Standard & Poor’s educates House GOP on debt limit

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Cut, Cap and Balance passed the House this week and would effect at least $6 trillion in spending cuts in a decade while not increasing revenue. That bill is dead on arrival in the Senate and President Obama has vowed a veto.

Some meeting attendees appeared to show increased openness to compromise on the debt ceiling and to  move off insisting on Cut, Cap and Balance.

Rep. Charlie Dent (R-Penn.) said he came away believing the caucus should be flexible in seeking a deal

“Speaking for myself, we have to remain flexible…not make statements about what we will never do,” he said.

Hayworth said she has faith in House leadership to come up with a compromise with the Senate and White House that will be “most beneficial” to members. She said she still strongly opposes any tax increases.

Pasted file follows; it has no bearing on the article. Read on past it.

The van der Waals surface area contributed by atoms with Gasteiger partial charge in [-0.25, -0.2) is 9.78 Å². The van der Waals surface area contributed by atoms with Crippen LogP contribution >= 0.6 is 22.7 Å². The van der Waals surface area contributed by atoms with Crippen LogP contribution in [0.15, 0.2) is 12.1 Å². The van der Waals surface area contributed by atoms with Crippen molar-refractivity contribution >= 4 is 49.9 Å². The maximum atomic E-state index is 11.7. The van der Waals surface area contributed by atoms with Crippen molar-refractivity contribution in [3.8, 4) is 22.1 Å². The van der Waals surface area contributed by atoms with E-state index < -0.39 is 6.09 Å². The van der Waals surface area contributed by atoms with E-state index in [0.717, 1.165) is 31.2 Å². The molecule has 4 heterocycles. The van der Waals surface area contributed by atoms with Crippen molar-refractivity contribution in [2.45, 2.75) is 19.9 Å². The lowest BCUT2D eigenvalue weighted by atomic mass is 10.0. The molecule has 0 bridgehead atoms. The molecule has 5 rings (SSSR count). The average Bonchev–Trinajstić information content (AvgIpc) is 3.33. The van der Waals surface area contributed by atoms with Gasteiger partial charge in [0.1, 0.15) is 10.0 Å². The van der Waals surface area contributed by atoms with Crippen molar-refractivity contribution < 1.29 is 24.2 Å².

Charles Boustany (R-La) however said that he still believes that not raising the debt ceiling before Aug. 2 “won’t be catastrophic” although Treasury will have to make some choices about who to pay. From the briefing and another by Jay Powell of the Bipartisan Policy Center he believes that the huge rollover of the U.S. debt on Aug. 15 could be a different story, triggering a default.

Hayworth said that she did not have the same impression on dates.

Rep. Bill Huizinga (R-Mich.) said no one wants a default, although there could be some flexibility to sell assets for a short time after Aug. 2.

He said his belief in Cut, Cap and Balance was reaffirmed by S&P saying the U.S. could still face a downgrade even if the debt ceiling is raised, if there is not debt plan in place.

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